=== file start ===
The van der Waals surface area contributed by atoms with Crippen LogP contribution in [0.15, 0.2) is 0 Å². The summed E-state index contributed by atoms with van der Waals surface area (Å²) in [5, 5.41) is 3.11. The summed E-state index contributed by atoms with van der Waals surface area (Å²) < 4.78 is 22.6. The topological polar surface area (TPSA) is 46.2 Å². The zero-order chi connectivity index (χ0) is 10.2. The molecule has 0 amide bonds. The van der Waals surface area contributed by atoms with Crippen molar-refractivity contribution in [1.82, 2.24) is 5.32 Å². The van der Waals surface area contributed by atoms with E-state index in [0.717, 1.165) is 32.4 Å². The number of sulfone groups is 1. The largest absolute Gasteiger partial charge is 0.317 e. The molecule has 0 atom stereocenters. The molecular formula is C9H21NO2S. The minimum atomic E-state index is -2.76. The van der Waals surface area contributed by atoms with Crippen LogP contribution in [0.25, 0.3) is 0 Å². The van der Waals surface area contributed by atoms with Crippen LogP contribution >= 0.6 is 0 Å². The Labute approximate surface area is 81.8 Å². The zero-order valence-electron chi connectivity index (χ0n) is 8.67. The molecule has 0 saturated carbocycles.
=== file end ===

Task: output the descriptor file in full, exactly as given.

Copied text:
The van der Waals surface area contributed by atoms with Crippen LogP contribution in [0.15, 0.2) is 0 Å². The summed E-state index contributed by atoms with van der Waals surface area (Å²) in [5, 5.41) is 3.11. The summed E-state index contributed by atoms with van der Waals surface area (Å²) < 4.78 is 22.6. The topological polar surface area (TPSA) is 46.2 Å². The zero-order chi connectivity index (χ0) is 10.2. The molecule has 0 amide bonds. The van der Waals surface area contributed by atoms with Crippen molar-refractivity contribution in [1.82, 2.24) is 5.32 Å². The van der Waals surface area contributed by atoms with E-state index in [0.717, 1.165) is 32.4 Å². The number of sulfone groups is 1. The largest absolute Gasteiger partial charge is 0.317 e. The molecule has 0 atom stereocenters. The molecular formula is C9H21NO2S. The minimum atomic E-state index is -2.76. The van der Waals surface area contributed by atoms with Crippen LogP contribution in [0.25, 0.3) is 0 Å². The van der Waals surface area contributed by atoms with Crippen LogP contribution >= 0.6 is 0 Å². The Labute approximate surface area is 81.8 Å². The zero-order valence-electron chi connectivity index (χ0n) is 8.67. The molecule has 0 saturated carbocycles.